The results of a randomized clinical trial support the use of piperacillin-tazobactam for reducing surgical-site infections (SSIs) following pancreatoduodenectomy, researchers reported today in JAMA.
In the pragmatic, open-label, multicenter phase 3 trial, 778 patients undergoing open pancreatoduodenectomy—a procedure to remove cancerous tumors from the head of the pancreas—were randomly assigned to receive piperacillin-tazobactam as perioperative antibiotic prophylaxis (prevention) or cefoxitin (the standard care). The primary outcome was development of postoperative SSI within 30 days. Secondary end points included 30-day mortality, development of clinically postoperative pancreatic fistula, and sepsis.
Among the 778 participants (378 in the piperacillin-tazobactam group, 400 in the cefoxitin group), the median age was 67.3, and 58.6% were men. The trial was stopped at the second interim analysis, which found that patients who received piperacillin-tazobactam had significantly fewer SSIs than those who received cefoxitin (19.8% vs 32%; absolute difference, –13.0%; 95% confidence interval [CI], –19.1% to –6.9%).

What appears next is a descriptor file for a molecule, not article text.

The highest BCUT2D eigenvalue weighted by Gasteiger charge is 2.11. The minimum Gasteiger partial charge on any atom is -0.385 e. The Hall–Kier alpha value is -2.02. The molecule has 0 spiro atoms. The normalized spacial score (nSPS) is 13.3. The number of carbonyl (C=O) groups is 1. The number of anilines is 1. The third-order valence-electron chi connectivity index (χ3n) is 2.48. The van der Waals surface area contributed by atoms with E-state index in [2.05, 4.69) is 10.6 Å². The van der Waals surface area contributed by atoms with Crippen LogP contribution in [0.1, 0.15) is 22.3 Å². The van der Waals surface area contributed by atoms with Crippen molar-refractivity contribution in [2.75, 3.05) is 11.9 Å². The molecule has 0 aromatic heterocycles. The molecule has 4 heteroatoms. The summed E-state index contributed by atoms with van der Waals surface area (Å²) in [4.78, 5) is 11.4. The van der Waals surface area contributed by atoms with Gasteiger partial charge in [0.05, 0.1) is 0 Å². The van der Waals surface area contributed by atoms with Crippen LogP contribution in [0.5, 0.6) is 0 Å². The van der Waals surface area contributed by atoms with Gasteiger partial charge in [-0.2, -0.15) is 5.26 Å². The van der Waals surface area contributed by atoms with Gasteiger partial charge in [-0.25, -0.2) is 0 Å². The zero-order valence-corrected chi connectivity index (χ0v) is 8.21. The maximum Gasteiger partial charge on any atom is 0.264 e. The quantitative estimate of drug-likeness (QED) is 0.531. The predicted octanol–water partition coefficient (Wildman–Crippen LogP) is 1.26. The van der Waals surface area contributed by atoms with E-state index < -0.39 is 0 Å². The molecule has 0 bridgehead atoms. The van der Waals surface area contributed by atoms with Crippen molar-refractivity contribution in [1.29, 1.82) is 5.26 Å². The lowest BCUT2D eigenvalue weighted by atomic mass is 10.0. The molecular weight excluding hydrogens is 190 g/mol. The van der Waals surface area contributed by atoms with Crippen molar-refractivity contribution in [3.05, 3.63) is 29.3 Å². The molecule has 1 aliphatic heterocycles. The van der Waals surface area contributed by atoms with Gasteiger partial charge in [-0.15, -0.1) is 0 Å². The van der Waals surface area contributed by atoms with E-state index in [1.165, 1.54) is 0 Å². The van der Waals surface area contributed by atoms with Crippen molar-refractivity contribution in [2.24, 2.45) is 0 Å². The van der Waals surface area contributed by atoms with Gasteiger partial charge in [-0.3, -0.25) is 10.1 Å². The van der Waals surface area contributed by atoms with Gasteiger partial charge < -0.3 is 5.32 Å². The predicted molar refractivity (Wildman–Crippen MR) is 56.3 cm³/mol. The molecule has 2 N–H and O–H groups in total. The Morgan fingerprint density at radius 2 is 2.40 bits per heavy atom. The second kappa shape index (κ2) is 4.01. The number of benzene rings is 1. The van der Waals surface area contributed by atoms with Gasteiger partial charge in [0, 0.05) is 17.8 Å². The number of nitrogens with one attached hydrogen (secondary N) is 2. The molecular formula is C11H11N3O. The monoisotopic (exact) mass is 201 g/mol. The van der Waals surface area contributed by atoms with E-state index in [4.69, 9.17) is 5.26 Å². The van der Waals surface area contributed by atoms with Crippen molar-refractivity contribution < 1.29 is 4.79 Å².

Participants treated with piperacillin-tazobactam also had lower rates of postoperative sepsis (4.2% vs 7.5%; absolute difference, −3.3%; 95% CI, −6.6% to 0.0%) and clinically relevant postoperative pancreatic fistula (12.7% vs 19.0%; absolute difference, −6.3%; 95% CI, −11.4% to −1.2%). Mortality rates at 30 days were 1.3% among participants treated with piperacillin-tazobactam and 2.5% among those receiving cefoxitin (absolute difference, −1.2%; 95% CI, −3.1% to 0.7%).
The trial investigators say the results are significant because SSIs are the most common driver of postoperative morbidity after pancreatoduodenectomy, which has remained high despite advances in surgical care.
"The effect of piperacillin-tazobactam observed in the trial was evident on stratified analyses of multiple subgroups, providing support for making broad-spectrum antibiotic prophylaxis standard care in all patients undergoing pancreatoduodenectomy," they wrote.
They added, however, that the results apply to pancreatoduodenectomy only and do not imply that broad-spectrum antibiotic prophylaxis should be used in other major operations.